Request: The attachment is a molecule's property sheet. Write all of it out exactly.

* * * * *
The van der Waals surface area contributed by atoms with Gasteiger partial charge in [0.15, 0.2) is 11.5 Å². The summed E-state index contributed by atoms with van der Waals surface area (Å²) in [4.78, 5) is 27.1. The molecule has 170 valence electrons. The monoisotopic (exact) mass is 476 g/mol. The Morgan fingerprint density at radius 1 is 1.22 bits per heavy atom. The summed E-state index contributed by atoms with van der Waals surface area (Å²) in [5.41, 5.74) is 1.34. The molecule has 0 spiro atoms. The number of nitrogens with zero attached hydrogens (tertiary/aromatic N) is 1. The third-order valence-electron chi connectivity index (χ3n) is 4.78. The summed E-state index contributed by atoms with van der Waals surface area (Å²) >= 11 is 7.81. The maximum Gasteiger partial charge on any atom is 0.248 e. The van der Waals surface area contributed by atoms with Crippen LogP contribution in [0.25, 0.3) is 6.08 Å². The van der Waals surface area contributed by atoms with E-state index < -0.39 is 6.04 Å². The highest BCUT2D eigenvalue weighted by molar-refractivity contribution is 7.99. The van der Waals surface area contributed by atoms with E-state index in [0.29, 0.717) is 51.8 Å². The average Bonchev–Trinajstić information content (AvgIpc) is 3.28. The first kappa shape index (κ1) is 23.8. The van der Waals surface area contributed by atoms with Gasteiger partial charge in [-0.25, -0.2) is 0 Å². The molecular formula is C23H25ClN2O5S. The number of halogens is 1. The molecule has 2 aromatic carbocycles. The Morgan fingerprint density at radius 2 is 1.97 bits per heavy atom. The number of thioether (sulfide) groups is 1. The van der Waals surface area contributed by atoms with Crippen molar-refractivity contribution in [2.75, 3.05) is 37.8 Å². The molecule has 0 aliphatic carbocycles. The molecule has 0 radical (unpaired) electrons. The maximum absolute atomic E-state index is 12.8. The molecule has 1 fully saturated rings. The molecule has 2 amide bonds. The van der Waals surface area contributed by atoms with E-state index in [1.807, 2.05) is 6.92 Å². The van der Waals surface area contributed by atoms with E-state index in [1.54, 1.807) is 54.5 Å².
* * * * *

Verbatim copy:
The van der Waals surface area contributed by atoms with Gasteiger partial charge in [0.15, 0.2) is 11.5 Å². The summed E-state index contributed by atoms with van der Waals surface area (Å²) in [4.78, 5) is 27.1. The molecule has 170 valence electrons. The monoisotopic (exact) mass is 476 g/mol. The Morgan fingerprint density at radius 1 is 1.22 bits per heavy atom. The summed E-state index contributed by atoms with van der Waals surface area (Å²) in [5.41, 5.74) is 1.34. The molecule has 0 spiro atoms. The number of nitrogens with zero attached hydrogens (tertiary/aromatic N) is 1. The third-order valence-electron chi connectivity index (χ3n) is 4.78. The summed E-state index contributed by atoms with van der Waals surface area (Å²) >= 11 is 7.81. The maximum Gasteiger partial charge on any atom is 0.248 e. The van der Waals surface area contributed by atoms with Crippen LogP contribution in [0.25, 0.3) is 6.08 Å². The van der Waals surface area contributed by atoms with E-state index < -0.39 is 6.04 Å². The highest BCUT2D eigenvalue weighted by molar-refractivity contribution is 7.99. The van der Waals surface area contributed by atoms with E-state index in [0.29, 0.717) is 51.8 Å². The average Bonchev–Trinajstić information content (AvgIpc) is 3.28. The first kappa shape index (κ1) is 23.8. The van der Waals surface area contributed by atoms with Gasteiger partial charge in [-0.25, -0.2) is 0 Å². The molecular formula is C23H25ClN2O5S. The number of halogens is 1. The molecule has 2 aromatic carbocycles. The Morgan fingerprint density at radius 2 is 1.97 bits per heavy atom. The number of thioether (sulfide) groups is 1. The van der Waals surface area contributed by atoms with Crippen molar-refractivity contribution in [2.75, 3.05) is 37.8 Å². The molecule has 0 aliphatic carbocycles. The molecule has 0 radical (unpaired) electrons. The maximum absolute atomic E-state index is 12.8. The molecule has 1 fully saturated rings. The molecule has 2 amide bonds. The van der Waals surface area contributed by atoms with E-state index in [1.807, 2.05) is 6.92 Å². The van der Waals surface area contributed by atoms with E-state index in [1.54, 1.807) is 54.5 Å².